As the United States grew into an empire in the late nineteenth century, notions like "sea power" derived not only from fleets, bases, and decisive battles, but also from a scientific effort to understand and master the ocean environment. Beginning in the early nineteenth century and concluding in the first years of the twentieth, Jason W. Smith tells the story of the rise of the U.S. Navy and the emergence of American ocean empire through its struggle to control nature. In vividly told sketches of exploration, naval officers, war, and, most significantly, the ocean environment, Smith draws together insights from environmental, maritime, military, and naval history, and the history of science and cartography, placing the U.S. Navy's scientific efforts within a broader cultural context.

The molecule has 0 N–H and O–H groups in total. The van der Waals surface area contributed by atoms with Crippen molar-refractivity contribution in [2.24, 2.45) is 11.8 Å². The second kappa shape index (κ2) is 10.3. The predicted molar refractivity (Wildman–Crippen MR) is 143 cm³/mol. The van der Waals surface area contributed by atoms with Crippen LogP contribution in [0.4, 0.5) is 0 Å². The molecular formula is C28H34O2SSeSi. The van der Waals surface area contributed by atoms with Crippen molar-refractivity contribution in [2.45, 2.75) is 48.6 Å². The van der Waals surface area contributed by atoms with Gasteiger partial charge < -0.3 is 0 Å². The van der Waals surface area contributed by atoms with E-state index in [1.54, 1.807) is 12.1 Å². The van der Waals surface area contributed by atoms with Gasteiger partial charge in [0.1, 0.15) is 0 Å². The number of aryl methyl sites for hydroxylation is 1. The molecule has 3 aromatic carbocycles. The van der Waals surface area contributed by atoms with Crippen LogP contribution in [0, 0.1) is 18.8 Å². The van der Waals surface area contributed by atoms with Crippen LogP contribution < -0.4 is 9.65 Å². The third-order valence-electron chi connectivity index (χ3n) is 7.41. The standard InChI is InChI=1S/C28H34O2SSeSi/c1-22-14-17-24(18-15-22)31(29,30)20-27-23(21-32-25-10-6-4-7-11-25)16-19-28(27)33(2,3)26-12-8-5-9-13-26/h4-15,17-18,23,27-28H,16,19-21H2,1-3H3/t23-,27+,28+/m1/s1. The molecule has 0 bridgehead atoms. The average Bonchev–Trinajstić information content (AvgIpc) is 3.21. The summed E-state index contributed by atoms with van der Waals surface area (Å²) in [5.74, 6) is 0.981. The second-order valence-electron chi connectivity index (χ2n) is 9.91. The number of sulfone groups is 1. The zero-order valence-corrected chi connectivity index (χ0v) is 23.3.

By recasting and deepening our understanding of the U.S. Navy and the United States at sea, Smith brings to the fore the overlooked work of naval hydrographers, surveyors, and cartographers. In the nautical chart's soundings, names, symbols, and embedded narratives, Smith recounts the largely untold story of a young nation looking to extend its power over the boundless sea.